Lip Filler Aftercare: Essential Tips and What to Avoid

Woman touching her lip.

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Looking to enhance your pout? Lip fillers can help plump upper and lower lips with relatively little downtime and disruption to your lifestyle. There are various fillers on the market; the type of filler you choose is something to mutually agree upon with your surgeon.

And although injectors vary in their techniques from patient to patient based on things like individual anatomy and desired results, there are some things everyone should avoid after getting lip fillers. As with any invasive procedure, cosmetic or otherwise, it's vital to have a comprehensive discussion with your surgeon about aftercare. But if you're considering lip fillers, board-certified plastic surgeons Samuel Lin, MD, and Steven Williams, MD, suggest you consider these minor adjustments to enhance your aftercare.

Meet the Expert

  • Samuel Lin, MD, FACS is a board-certified plastic surgeon and associate professor of surgery at Harvard Medical School, where he is co-director of the Harvard Aesthetic and Reconstructive Plastic Surgery Fellowship. 
  • Steven Williams, MD, is a board-certified plastic surgeon, vice president of The American Society of Plastic Surgeons (ASPS), and founder of Tri-Valley Medical Plastic Surgery in San Francisco.
  • Rachel Nazarian, MD, FAAD, is a board-certified dermatologist and Assistant Clinical Professor at Mount Sinai Hospital Department of Dermatology. She is also a Byrdie Review Board member.

Lip Fillers 101

Lin notes that there are various types of lip fillers on the market. "Most commonly, hyaluronic acid fillers, such as Restylane or Juvederm, are used," he says. "For patients seeking lip filler, I recommend hyaluronic acid fillers because they can be dissolved if there is a complication or if the patient chooses." He also notes that surgeons can deploy different types of injecting techniques. "Rather than claiming one technique as superior, I recommend that injection technique be tailored to each patient’s individual goals and anatomy."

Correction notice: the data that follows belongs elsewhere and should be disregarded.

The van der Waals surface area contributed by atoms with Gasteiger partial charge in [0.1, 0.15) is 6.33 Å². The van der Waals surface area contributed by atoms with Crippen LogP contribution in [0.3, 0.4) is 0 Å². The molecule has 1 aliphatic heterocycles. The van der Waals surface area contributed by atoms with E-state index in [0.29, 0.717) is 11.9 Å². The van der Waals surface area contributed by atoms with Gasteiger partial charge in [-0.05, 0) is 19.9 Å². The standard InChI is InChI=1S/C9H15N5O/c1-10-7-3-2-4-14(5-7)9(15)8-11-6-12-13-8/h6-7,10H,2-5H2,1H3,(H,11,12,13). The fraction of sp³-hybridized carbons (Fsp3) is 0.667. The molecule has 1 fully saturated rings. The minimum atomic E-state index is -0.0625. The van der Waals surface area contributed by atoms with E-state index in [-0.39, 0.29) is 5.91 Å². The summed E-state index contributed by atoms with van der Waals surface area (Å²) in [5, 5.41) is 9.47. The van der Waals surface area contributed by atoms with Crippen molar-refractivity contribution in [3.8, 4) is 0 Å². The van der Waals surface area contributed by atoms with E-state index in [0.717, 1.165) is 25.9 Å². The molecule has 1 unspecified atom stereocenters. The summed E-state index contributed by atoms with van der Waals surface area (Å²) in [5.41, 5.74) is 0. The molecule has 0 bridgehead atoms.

Although getting lip fillers is a quick procedure—it typically only takes 15 to 30 minutes—Williams emphasizes that "any injectable procedure should be treated like all other invasive procedures. That means it's important that a patient has proper consent of the risks, benefits, and alternatives to the procedure being contemplated."

Both surgeons note that the procedure is not totally painless, but it is usually tolerated by patients who typically experience minor discomfort. In some cases, a numbing agent may be used. Prior to injection, lips are cleaned and disinfected. "The provider uses a thin needle to inject hyaluronic acid filler, re-volumizing lips," explains Williams. "Most filler products for use in the United States are designed as single usage or single dosage vials."

During the lip filler procedure, explains Lin, "the injector repeatedly injects, massages the site of injection, and evaluates the results to determine if and where more filler might be needed."

Following the injections, aftercare is key. "Trained providers are careful to look for signs of vascular occlusion, which can result in tissue or skin loss in severe cases," notes Williams. Both surgeons recommend follow-up with a physician to ensure the post-treatment course is going as predicted.

To help ensure the most positive outcome, there are several things to avoid after getting lip fillers.

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Trauma to the Lips

Williams advises patients to avoid any type of trauma to the lips immediately after treatment. Because the lips are made up of sensitive tissue, trauma is relative. "It is important to be careful to avoid trauma to the lips, including lip biting."

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Eating Foods That Are Too Hot or Too Cold

Williams also recommends that patients stick to eating moderately temperate food immediately following the procedure. Eating food that's too cold or too hot may "cause frostbite or burn lips if patients are consuming items that are too cold or hot." He notes that lip fillers alter sensations in lips immediately post-procedure.

Patients are cleared to eat spicy or salty foods post-fillers, notes Williams. Lin adds that "if your lips were numbed for the procedure, it is a good idea to wait until the numbing wears off before eating and drinking."

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Alcohol Consumption